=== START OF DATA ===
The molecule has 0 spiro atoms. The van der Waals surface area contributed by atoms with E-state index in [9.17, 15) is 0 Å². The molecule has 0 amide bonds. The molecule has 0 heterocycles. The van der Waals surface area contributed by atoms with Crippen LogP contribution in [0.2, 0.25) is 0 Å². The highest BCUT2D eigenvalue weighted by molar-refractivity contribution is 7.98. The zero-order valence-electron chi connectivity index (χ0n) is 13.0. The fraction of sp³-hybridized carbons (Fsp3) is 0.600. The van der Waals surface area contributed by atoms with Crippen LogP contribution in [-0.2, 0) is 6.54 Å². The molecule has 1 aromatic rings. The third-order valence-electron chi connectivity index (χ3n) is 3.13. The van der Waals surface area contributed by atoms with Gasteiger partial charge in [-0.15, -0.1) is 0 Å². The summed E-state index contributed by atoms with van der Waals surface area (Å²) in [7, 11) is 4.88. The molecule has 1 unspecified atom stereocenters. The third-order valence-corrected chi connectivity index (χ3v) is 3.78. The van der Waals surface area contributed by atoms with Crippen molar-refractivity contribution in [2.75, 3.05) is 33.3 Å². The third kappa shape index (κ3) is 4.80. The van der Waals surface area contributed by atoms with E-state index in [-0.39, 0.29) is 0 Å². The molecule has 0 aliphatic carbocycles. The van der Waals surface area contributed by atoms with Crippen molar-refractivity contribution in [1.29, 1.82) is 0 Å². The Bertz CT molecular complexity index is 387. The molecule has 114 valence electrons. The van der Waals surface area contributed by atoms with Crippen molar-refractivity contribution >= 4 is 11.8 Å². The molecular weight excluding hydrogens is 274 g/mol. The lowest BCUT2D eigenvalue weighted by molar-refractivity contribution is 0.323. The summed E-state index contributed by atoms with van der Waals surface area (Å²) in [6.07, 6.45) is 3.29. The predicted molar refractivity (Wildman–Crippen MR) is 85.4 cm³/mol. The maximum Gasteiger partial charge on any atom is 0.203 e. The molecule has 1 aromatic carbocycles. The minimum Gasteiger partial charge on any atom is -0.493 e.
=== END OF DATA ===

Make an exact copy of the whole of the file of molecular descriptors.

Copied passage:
The molecule has 0 spiro atoms. The van der Waals surface area contributed by atoms with E-state index in [9.17, 15) is 0 Å². The molecule has 0 amide bonds. The molecule has 0 heterocycles. The van der Waals surface area contributed by atoms with Crippen LogP contribution in [0.2, 0.25) is 0 Å². The highest BCUT2D eigenvalue weighted by molar-refractivity contribution is 7.98. The zero-order valence-electron chi connectivity index (χ0n) is 13.0. The fraction of sp³-hybridized carbons (Fsp3) is 0.600. The van der Waals surface area contributed by atoms with Crippen LogP contribution in [-0.2, 0) is 6.54 Å². The molecule has 1 aromatic rings. The third-order valence-electron chi connectivity index (χ3n) is 3.13. The van der Waals surface area contributed by atoms with Gasteiger partial charge in [-0.15, -0.1) is 0 Å². The summed E-state index contributed by atoms with van der Waals surface area (Å²) in [7, 11) is 4.88. The molecule has 1 unspecified atom stereocenters. The third-order valence-corrected chi connectivity index (χ3v) is 3.78. The van der Waals surface area contributed by atoms with Crippen molar-refractivity contribution in [2.75, 3.05) is 33.3 Å². The third kappa shape index (κ3) is 4.80. The van der Waals surface area contributed by atoms with E-state index in [-0.39, 0.29) is 0 Å². The molecule has 0 aliphatic carbocycles. The van der Waals surface area contributed by atoms with Crippen molar-refractivity contribution in [1.29, 1.82) is 0 Å². The Bertz CT molecular complexity index is 387. The molecule has 114 valence electrons. The van der Waals surface area contributed by atoms with Crippen molar-refractivity contribution >= 4 is 11.8 Å². The molecular weight excluding hydrogens is 274 g/mol. The lowest BCUT2D eigenvalue weighted by molar-refractivity contribution is 0.323. The summed E-state index contributed by atoms with van der Waals surface area (Å²) in [6.07, 6.45) is 3.29. The predicted molar refractivity (Wildman–Crippen MR) is 85.4 cm³/mol. The maximum Gasteiger partial charge on any atom is 0.203 e. The molecule has 1 aromatic carbocycles. The minimum Gasteiger partial charge on any atom is -0.493 e.